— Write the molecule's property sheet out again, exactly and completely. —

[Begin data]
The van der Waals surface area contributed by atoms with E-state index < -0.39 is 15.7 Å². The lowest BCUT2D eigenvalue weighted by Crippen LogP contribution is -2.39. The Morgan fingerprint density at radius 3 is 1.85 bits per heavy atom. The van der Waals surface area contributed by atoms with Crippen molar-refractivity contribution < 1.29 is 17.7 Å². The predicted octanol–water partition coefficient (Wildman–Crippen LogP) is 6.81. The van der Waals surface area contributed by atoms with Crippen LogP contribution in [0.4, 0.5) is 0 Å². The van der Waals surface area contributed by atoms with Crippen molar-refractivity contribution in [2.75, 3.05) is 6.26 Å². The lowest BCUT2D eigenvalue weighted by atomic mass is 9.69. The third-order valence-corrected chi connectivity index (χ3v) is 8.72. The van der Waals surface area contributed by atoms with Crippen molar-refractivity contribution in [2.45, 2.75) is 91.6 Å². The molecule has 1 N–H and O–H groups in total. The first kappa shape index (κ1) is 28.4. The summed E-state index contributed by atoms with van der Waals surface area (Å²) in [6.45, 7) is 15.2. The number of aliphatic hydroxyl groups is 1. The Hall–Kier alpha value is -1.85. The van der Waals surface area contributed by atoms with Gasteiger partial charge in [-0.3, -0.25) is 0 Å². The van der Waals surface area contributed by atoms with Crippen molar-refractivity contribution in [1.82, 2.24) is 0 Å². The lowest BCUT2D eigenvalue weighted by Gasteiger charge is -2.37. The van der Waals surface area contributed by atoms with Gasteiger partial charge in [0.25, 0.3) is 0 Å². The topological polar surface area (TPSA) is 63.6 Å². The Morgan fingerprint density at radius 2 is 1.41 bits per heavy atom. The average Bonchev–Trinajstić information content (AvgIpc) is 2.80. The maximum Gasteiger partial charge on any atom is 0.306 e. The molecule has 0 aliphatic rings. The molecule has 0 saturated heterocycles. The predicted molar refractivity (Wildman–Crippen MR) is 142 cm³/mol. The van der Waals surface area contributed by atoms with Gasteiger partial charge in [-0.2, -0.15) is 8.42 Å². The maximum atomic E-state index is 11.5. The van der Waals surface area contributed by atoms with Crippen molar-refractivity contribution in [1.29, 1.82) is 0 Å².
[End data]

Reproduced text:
The van der Waals surface area contributed by atoms with E-state index < -0.39 is 15.7 Å². The lowest BCUT2D eigenvalue weighted by Crippen LogP contribution is -2.39. The Morgan fingerprint density at radius 3 is 1.85 bits per heavy atom. The van der Waals surface area contributed by atoms with Crippen molar-refractivity contribution < 1.29 is 17.7 Å². The predicted octanol–water partition coefficient (Wildman–Crippen LogP) is 6.81. The van der Waals surface area contributed by atoms with Crippen LogP contribution in [0.4, 0.5) is 0 Å². The van der Waals surface area contributed by atoms with Crippen molar-refractivity contribution in [2.75, 3.05) is 6.26 Å². The lowest BCUT2D eigenvalue weighted by atomic mass is 9.69. The third-order valence-corrected chi connectivity index (χ3v) is 8.72. The van der Waals surface area contributed by atoms with Crippen molar-refractivity contribution in [2.45, 2.75) is 91.6 Å². The molecule has 1 N–H and O–H groups in total. The first kappa shape index (κ1) is 28.4. The summed E-state index contributed by atoms with van der Waals surface area (Å²) in [6.45, 7) is 15.2. The number of aliphatic hydroxyl groups is 1. The Hall–Kier alpha value is -1.85. The van der Waals surface area contributed by atoms with Gasteiger partial charge in [-0.3, -0.25) is 0 Å². The van der Waals surface area contributed by atoms with Crippen molar-refractivity contribution in [1.82, 2.24) is 0 Å². The lowest BCUT2D eigenvalue weighted by Gasteiger charge is -2.37. The van der Waals surface area contributed by atoms with Gasteiger partial charge in [0.25, 0.3) is 0 Å². The topological polar surface area (TPSA) is 63.6 Å². The Morgan fingerprint density at radius 2 is 1.41 bits per heavy atom. The average Bonchev–Trinajstić information content (AvgIpc) is 2.80. The maximum Gasteiger partial charge on any atom is 0.306 e. The molecule has 0 aliphatic rings. The molecule has 0 saturated heterocycles. The predicted molar refractivity (Wildman–Crippen MR) is 142 cm³/mol. The van der Waals surface area contributed by atoms with Gasteiger partial charge in [-0.2, -0.15) is 8.42 Å². The maximum atomic E-state index is 11.5. The van der Waals surface area contributed by atoms with Crippen molar-refractivity contribution in [1.29, 1.82) is 0 Å².